The European Honey-buzzard is fearless in the face of stinging wasps and hornets – but it has no defence against illegal shooting for sport. In Italy, “anti-poaching camps” sparked an extremely successful movement, which has saved thousands of honey-buzzards.
The European Honey-buzzard is one of seven flagship birds in our Flight for Survival campaign to raise awareness of the scope and scale of the illegal killing of migratory birds.
The European Honey-buzzard Pernis apivorus is a bird of contradictions. Despite its sugary name, it doesn’t eat honey. Its main food isn’t even bees: it relies more on the larvae of wasps and hornets. Shifting up and down its perch and bobbing its head from side to side, it uses its needle-sharp vision to spot the stinging insects and follow them back to their nest. Here, it unsheathes its long talons, disembowelling the nest and often carrying it whole to the forest floor to plunder it further.
The European Honey-buzzard has some fascinating adaptations which allow it to nonchalantly shrug off a barrage of stings. A natural armour of scale-like feathers protect its head, and it is also thought to have a chemical deterrent coating its plumage. It’s a tough lifestyle, but no other bird does it – in fact, it is the only known predator of the Asian Giant Hornet. Any wasp-haters out there who call wasps “useless” can gain comfort from the fact that they provide a hearty meal to this majestic raptor.
But its diet isn’t the only contradiction. The European Honey-buzzard isn’t a true buzzard, either: it is actually more closely related to kites. The similarity of its plumage to the Eurasian Buzzard Buteo buteo, especially in juveniles, is instead thought to be an intriguing case of mimicry. In order to ward off the predatory Northern Goshawk Accipiter gentilis, the European Honey-buzzard may ape the appearance of a stronger, tougher species.
The final contradiction comes from the “European” part of its name, since the species doesn’t stick to just one continent. Instead, it overwinters in tropical Africa, making its way to Europe to breed. On migration, this usually solitary species flocks together, using the earth’s magnetic field to orientate itself – supplemented by an incredible visual memory for landmarks and the ability to take advantage of winds. Like the White Stork Ciconia ciconia, it diverts around the Mediterranean Sea, which does not create thermals suitable to glide on. Instead, flocks funnel themselves over the narrowest sea crossings, such as the Gibraltar Strait and the Messina Strait.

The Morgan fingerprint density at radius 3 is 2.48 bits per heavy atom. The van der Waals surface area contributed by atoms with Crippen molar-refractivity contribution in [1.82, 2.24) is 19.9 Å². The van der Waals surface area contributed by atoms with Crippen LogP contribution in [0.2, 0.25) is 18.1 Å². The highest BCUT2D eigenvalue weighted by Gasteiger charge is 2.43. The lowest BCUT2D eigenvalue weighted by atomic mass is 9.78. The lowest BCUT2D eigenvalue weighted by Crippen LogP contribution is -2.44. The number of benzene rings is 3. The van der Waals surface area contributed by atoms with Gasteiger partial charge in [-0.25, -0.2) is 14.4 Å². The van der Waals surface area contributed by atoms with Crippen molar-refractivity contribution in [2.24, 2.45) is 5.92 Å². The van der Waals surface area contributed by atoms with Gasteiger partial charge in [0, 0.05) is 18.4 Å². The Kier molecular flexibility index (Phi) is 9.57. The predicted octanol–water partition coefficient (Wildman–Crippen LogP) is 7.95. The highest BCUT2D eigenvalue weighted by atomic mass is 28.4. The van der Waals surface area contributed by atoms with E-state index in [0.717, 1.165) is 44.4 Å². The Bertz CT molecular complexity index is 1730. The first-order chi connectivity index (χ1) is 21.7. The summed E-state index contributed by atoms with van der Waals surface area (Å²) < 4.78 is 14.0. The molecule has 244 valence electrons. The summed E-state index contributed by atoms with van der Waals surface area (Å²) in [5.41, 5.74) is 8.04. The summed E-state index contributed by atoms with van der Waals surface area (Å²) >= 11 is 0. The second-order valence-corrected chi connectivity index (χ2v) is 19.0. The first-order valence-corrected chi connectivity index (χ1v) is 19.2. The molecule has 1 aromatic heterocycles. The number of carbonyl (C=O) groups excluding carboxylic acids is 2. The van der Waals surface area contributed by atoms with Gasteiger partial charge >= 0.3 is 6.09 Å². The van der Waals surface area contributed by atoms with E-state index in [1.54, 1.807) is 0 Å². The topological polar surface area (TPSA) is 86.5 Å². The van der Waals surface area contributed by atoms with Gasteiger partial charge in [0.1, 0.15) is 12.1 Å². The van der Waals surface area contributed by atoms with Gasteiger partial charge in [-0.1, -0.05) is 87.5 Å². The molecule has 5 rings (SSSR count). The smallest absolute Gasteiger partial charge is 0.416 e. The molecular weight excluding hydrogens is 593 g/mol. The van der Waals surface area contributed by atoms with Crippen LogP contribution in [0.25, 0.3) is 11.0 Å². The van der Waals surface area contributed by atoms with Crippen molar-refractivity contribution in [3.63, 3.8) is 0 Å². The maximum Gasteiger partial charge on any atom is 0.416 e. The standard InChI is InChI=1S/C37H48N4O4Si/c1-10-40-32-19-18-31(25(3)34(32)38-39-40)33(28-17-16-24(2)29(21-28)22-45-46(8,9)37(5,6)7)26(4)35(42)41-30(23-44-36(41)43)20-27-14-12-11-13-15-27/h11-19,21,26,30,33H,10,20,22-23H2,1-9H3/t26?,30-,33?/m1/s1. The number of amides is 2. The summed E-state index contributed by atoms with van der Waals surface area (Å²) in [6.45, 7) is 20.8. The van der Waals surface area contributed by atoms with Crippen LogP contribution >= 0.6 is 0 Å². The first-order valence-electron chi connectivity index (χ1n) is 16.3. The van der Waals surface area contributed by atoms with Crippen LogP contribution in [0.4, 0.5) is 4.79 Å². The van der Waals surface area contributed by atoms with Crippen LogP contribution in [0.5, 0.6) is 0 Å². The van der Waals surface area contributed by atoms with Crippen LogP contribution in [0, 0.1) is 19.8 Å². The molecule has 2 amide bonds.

It is here that they become easy targets for poachers, who shoot down staggering quantities of migrating birds for fun. The Messina Strait, on the southern tip of Italy, was once one of Europe’s worst “blackspots” for the illegal killing of raptors. In fact, as many as 5,000 Eurasian Honey-buzzards were unlawfully killed there every year. But back in the 1980s, something incredible started happening.
LIPU (BirdLife in Italy) had the innovative idea to hold “anti-poaching camps”, whereby volunteers from all over the world would travel to the area to keep watch over the migrating birds. Their presence alone deterred many poachers, but volunteers were also quick to report any illegal killing incidents they witnessed, aided by the National Forestry Corps. The first years were intense, with threats, physical aggression, shooting to police vehicles and helicopters, and even a bomb destroying Lipu’s local office, but eventually the continued effort to fight unlawful activity paid off.
Thirty years later, they are still going – but they’ve brought in others, too. Over the years, the presence of the camps has changed local attitudes, and now members of the community work alongside volunteers to protect the birds that pass through their area. Furthermore, LIPU and their volunteers have developed a monitoring network that provides the police with advance information on where the ‘waves’ of raptors will be landing – allowing them to be present in the right places at the right time.
The result has been extraordinary. The number of honey buzzard casualties per year have gone from 5,000 to only 100, and it has been estimated that at least 85,000 Eurasian Honey Buzzards would have died over the past three decades if poaching had not been addressed.
It’s an inspiring tale of hope, showcasing the power of collaboration – but the story hasn’t ended yet. Across the rest of Italy, illegal shooting is still rife. LIPU is now looking outwards, planning to expand this success to tackle the illegal shooting and trapping of Eurasian Skylarks Alauda arvensis and quails in Puglia, or the unlawful trapping of Eurasian Blackcaps Sylvia atricapilla in Sardinia. There are also plans to support local livelihoods by promoting this area as a birding tourism destination. We’ve seen what’s possible, and with your help, we can give other species the sweet taste of success.
Help the European Honey-buzzard and other migratory birds by supporting our Flight for Survival campaign, which follows the journeys of seven flagship species and highlights the work of our Partners in combatting illegal killing along their route.